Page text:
In the end it wasn't close at all. The hype, the pre-match buildup, the “final.” None of it came to fruition on a night when Botafogo were outrun, outclassed and, fundamentally, outscored.
Cruzeiro's 3-0 demolition of their nearest rivals to the 2013 Brasileirao crown was frightening. The first half was a tense affair but the Minas side's deconstruction of Botafogo as the clock ticked down was telling.
This side is breaking records. Last night was their eighth successive Campeonato Brasileiro win. After 22 rounds the club have amassed 49 points, a record since the league format switched to round-robin in 2003, beating Sao Paulo's previous best of 47 set in 2007.
A brace from Julio Baptista and an excellent volley from Nilton, typically from a corner, were enough to see off a Botafogo side who, during the first half, at least attempted to make a decent fist of the contest.
Their lead over Botafogo in second place is now seven points. That advantage is by no means insurmountable with 16 matches remaining, but the psychological blow dealt by the leaders could have far-reaching consequences.
For now caution remains the official club word. “We are not champions yet. We are going to face difficulties in all the games. But we are on the right path to success,” said Baptista, sensibly diverting the euphoria of the fans at the final whistle.
Botafogo's lifeline came on 53 minutes. Rafael Marques was fouled in the area by Bruno Rodrigo, and the referee pointed to the penalty spot.
Up stepped Clarence Seedorf, the veteran, who has been there, done that and bought the proverbial t-shirt all over Europe. Botafogo fans would have bet their mortgage on him equalising.
He sent his spot-kick wide of the post after only managing to connect with his ankle, and the players visibly deflated. Walking from the pitch at the end Seedorf offered an apology.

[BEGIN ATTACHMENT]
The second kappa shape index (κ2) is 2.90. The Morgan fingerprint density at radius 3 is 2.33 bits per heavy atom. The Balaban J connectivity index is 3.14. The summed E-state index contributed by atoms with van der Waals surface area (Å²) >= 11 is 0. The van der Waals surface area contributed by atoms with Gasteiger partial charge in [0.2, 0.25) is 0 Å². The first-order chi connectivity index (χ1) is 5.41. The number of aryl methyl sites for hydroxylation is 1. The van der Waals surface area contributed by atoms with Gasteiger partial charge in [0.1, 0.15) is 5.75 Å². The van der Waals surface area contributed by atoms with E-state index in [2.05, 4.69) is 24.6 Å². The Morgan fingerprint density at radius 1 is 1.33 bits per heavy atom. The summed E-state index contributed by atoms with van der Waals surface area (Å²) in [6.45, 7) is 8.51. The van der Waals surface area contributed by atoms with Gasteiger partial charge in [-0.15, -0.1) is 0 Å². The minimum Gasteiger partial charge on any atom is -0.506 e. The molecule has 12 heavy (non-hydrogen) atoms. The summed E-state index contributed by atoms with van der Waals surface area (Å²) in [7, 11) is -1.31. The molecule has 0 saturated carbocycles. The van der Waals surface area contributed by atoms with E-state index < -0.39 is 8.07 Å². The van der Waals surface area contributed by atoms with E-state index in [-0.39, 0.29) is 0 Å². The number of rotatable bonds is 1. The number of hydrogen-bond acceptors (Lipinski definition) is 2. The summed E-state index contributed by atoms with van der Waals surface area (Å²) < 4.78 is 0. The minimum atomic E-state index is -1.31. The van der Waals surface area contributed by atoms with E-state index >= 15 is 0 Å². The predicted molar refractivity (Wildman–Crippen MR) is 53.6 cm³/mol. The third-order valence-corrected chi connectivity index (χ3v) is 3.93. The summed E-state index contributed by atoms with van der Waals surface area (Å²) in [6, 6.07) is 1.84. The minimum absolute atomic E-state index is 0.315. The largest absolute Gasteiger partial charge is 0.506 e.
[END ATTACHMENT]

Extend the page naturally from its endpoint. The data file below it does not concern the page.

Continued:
“My penalty was an important moment in the game. I apologise. We didn't manage to turn our chances into goals and Cruzeiro did,” he said.
Botafogo were missing key defender Doria through suspension, and his replacement Andre Bahia was showing signs of nerves. Twice he left Borges and Willian with too much space and was only saved by partner Bolivar and goalkeeper Jefferson.
The visitors could barely catch their breath. Botafogo's most consistent attacking outlet during the first half was right-back Edilson. He was involved in creating the side's best chance of the half, but Cruzeiro keeper Fabio was equal to Elias' effort, tipping the ball away for a corner.
But the home side continued to enjoy the lion's share of possession. Their main threat, from set pieces and corners, was yielding next to nothing as Botafogo dealt admirably with anything launched into or around their penalty area.
Until first-half stoppage time and the final corner before the interval. Nilton managed to free himself from the attentions of Marcelo Mattos and sent a sweetly struck volley into the right-hand corner of the net.
Both sides came out unchanged for the second half and Botafogo's key moment came and went with Seedorf's penalty miss. The fight went out of the team.
Substitutions were made on both sides, but none had a more telling impact on the match than that of Julio Baptista for Borges.
After just minutes on the pitch the referee awarded Cruzeiro a non-existent penalty when Everton Ribeiro went down under a challenge from Bolivar.
Baptista took the kick and the ball squirmed its way under the body of the diving Jefferson. Oswaldo de Oliveira's three changes of Alex, Hyuri and Henrique for Elias, Renato and Rafael Marques bore no such fruit.
The fans inside the stadium were already in fine voice before Baptista's second put the icing on the cake three minutes from time. The party started. Cruzeiro couldn't be stopped.
The home fans began a chance of “Adeus, Fogo,” bidding their opponents a delirious goodbye. On this evidence, they may well have been talking about their title challenge rather than the evening's outcome.
All quotes obtained firsthand unless otherwise noted.